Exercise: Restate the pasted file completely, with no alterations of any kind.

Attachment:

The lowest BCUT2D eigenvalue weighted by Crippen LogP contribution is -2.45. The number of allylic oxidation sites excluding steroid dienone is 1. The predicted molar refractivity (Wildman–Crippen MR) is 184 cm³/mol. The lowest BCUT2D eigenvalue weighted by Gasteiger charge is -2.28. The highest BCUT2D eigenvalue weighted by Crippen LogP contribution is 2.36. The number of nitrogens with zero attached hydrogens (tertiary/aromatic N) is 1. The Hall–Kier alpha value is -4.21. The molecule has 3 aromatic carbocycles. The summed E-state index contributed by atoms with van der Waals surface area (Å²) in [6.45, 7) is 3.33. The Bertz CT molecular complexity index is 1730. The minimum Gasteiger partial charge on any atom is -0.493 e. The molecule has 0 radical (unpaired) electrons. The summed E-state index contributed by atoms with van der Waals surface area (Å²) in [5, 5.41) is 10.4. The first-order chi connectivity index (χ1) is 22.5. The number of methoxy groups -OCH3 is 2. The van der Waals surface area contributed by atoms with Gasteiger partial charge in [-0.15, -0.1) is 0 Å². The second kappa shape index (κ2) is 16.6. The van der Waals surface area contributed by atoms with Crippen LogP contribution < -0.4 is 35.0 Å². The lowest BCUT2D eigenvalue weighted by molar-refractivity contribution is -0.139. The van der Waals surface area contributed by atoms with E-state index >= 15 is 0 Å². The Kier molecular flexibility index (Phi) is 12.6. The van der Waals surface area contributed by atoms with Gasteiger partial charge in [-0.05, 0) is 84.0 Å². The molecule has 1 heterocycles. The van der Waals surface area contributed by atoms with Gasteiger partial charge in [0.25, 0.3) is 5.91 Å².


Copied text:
The lowest BCUT2D eigenvalue weighted by Crippen LogP contribution is -2.45. The number of allylic oxidation sites excluding steroid dienone is 1. The predicted molar refractivity (Wildman–Crippen MR) is 184 cm³/mol. The lowest BCUT2D eigenvalue weighted by Gasteiger charge is -2.28. The highest BCUT2D eigenvalue weighted by Crippen LogP contribution is 2.36. The number of nitrogens with zero attached hydrogens (tertiary/aromatic N) is 1. The Hall–Kier alpha value is -4.21. The molecule has 3 aromatic carbocycles. The summed E-state index contributed by atoms with van der Waals surface area (Å²) in [6.45, 7) is 3.33. The Bertz CT molecular complexity index is 1730. The minimum Gasteiger partial charge on any atom is -0.493 e. The molecule has 0 radical (unpaired) electrons. The summed E-state index contributed by atoms with van der Waals surface area (Å²) in [5, 5.41) is 10.4. The first-order chi connectivity index (χ1) is 22.5. The number of methoxy groups -OCH3 is 2. The van der Waals surface area contributed by atoms with Gasteiger partial charge in [-0.15, -0.1) is 0 Å². The second kappa shape index (κ2) is 16.6. The van der Waals surface area contributed by atoms with Crippen LogP contribution < -0.4 is 35.0 Å². The lowest BCUT2D eigenvalue weighted by molar-refractivity contribution is -0.139. The van der Waals surface area contributed by atoms with E-state index >= 15 is 0 Å². The Kier molecular flexibility index (Phi) is 12.6. The van der Waals surface area contributed by atoms with Gasteiger partial charge in [-0.05, 0) is 84.0 Å². The molecule has 1 heterocycles. The van der Waals surface area contributed by atoms with Gasteiger partial charge in [0.25, 0.3) is 5.91 Å².